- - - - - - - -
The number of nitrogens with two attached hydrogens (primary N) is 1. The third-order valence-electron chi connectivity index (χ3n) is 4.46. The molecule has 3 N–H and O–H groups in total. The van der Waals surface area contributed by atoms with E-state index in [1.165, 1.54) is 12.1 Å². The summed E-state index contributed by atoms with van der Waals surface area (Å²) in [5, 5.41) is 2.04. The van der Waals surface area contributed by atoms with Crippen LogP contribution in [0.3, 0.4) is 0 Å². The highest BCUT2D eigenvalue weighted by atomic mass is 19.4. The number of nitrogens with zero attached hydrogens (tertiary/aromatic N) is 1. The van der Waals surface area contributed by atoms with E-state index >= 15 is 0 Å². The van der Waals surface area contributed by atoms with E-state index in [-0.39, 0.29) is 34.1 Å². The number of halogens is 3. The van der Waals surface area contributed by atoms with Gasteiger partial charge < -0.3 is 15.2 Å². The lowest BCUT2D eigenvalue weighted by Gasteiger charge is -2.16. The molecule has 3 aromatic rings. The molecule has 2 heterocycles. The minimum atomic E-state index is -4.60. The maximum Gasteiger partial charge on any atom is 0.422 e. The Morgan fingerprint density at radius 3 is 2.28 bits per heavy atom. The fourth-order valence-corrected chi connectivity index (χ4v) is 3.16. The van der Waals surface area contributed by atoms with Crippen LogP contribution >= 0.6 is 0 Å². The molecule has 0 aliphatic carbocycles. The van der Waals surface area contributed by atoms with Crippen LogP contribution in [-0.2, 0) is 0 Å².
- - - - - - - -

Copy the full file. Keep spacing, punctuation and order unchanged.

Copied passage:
The number of nitrogens with two attached hydrogens (primary N) is 1. The third-order valence-electron chi connectivity index (χ3n) is 4.46. The molecule has 3 N–H and O–H groups in total. The van der Waals surface area contributed by atoms with E-state index in [1.165, 1.54) is 12.1 Å². The summed E-state index contributed by atoms with van der Waals surface area (Å²) in [5, 5.41) is 2.04. The van der Waals surface area contributed by atoms with Crippen LogP contribution in [0.3, 0.4) is 0 Å². The highest BCUT2D eigenvalue weighted by atomic mass is 19.4. The number of nitrogens with zero attached hydrogens (tertiary/aromatic N) is 1. The van der Waals surface area contributed by atoms with E-state index >= 15 is 0 Å². The van der Waals surface area contributed by atoms with E-state index in [-0.39, 0.29) is 34.1 Å². The number of halogens is 3. The van der Waals surface area contributed by atoms with Gasteiger partial charge < -0.3 is 15.2 Å². The lowest BCUT2D eigenvalue weighted by Gasteiger charge is -2.16. The molecule has 3 aromatic rings. The molecule has 2 heterocycles. The minimum atomic E-state index is -4.60. The maximum Gasteiger partial charge on any atom is 0.422 e. The Morgan fingerprint density at radius 3 is 2.28 bits per heavy atom. The fourth-order valence-corrected chi connectivity index (χ4v) is 3.16. The van der Waals surface area contributed by atoms with Crippen LogP contribution >= 0.6 is 0 Å². The molecule has 0 aliphatic carbocycles. The van der Waals surface area contributed by atoms with Crippen LogP contribution in [-0.2, 0) is 0 Å².